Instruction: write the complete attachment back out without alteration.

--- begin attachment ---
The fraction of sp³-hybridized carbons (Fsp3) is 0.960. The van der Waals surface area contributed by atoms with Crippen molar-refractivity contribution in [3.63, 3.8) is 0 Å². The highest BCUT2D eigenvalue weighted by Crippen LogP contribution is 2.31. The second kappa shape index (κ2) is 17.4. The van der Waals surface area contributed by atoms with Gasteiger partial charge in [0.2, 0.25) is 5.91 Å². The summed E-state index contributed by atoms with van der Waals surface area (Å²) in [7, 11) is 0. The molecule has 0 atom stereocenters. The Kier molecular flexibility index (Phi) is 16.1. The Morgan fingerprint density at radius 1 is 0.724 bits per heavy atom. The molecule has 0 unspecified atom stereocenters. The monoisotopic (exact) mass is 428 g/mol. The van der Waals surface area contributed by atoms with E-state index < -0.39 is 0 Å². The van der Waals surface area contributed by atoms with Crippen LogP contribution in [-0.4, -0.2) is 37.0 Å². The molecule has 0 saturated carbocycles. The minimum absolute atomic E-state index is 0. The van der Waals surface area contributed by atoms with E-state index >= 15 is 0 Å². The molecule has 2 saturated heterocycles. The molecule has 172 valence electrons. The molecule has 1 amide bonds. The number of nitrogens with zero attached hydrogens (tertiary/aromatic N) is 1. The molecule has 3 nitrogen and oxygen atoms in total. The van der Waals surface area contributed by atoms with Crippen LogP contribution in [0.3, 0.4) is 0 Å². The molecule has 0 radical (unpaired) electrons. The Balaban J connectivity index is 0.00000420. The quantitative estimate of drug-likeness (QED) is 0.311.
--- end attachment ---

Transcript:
The fraction of sp³-hybridized carbons (Fsp3) is 0.960. The van der Waals surface area contributed by atoms with Crippen molar-refractivity contribution in [3.63, 3.8) is 0 Å². The highest BCUT2D eigenvalue weighted by Crippen LogP contribution is 2.31. The second kappa shape index (κ2) is 17.4. The van der Waals surface area contributed by atoms with Gasteiger partial charge in [0.2, 0.25) is 5.91 Å². The summed E-state index contributed by atoms with van der Waals surface area (Å²) in [7, 11) is 0. The molecule has 0 atom stereocenters. The Kier molecular flexibility index (Phi) is 16.1. The Morgan fingerprint density at radius 1 is 0.724 bits per heavy atom. The molecule has 0 unspecified atom stereocenters. The monoisotopic (exact) mass is 428 g/mol. The van der Waals surface area contributed by atoms with E-state index < -0.39 is 0 Å². The van der Waals surface area contributed by atoms with Crippen LogP contribution in [-0.4, -0.2) is 37.0 Å². The molecule has 0 saturated carbocycles. The minimum absolute atomic E-state index is 0. The van der Waals surface area contributed by atoms with E-state index >= 15 is 0 Å². The molecule has 2 saturated heterocycles. The molecule has 172 valence electrons. The molecule has 1 amide bonds. The number of nitrogens with zero attached hydrogens (tertiary/aromatic N) is 1. The molecule has 3 nitrogen and oxygen atoms in total. The van der Waals surface area contributed by atoms with Crippen LogP contribution in [0.3, 0.4) is 0 Å². The molecule has 0 radical (unpaired) electrons. The Balaban J connectivity index is 0.00000420. The quantitative estimate of drug-likeness (QED) is 0.311.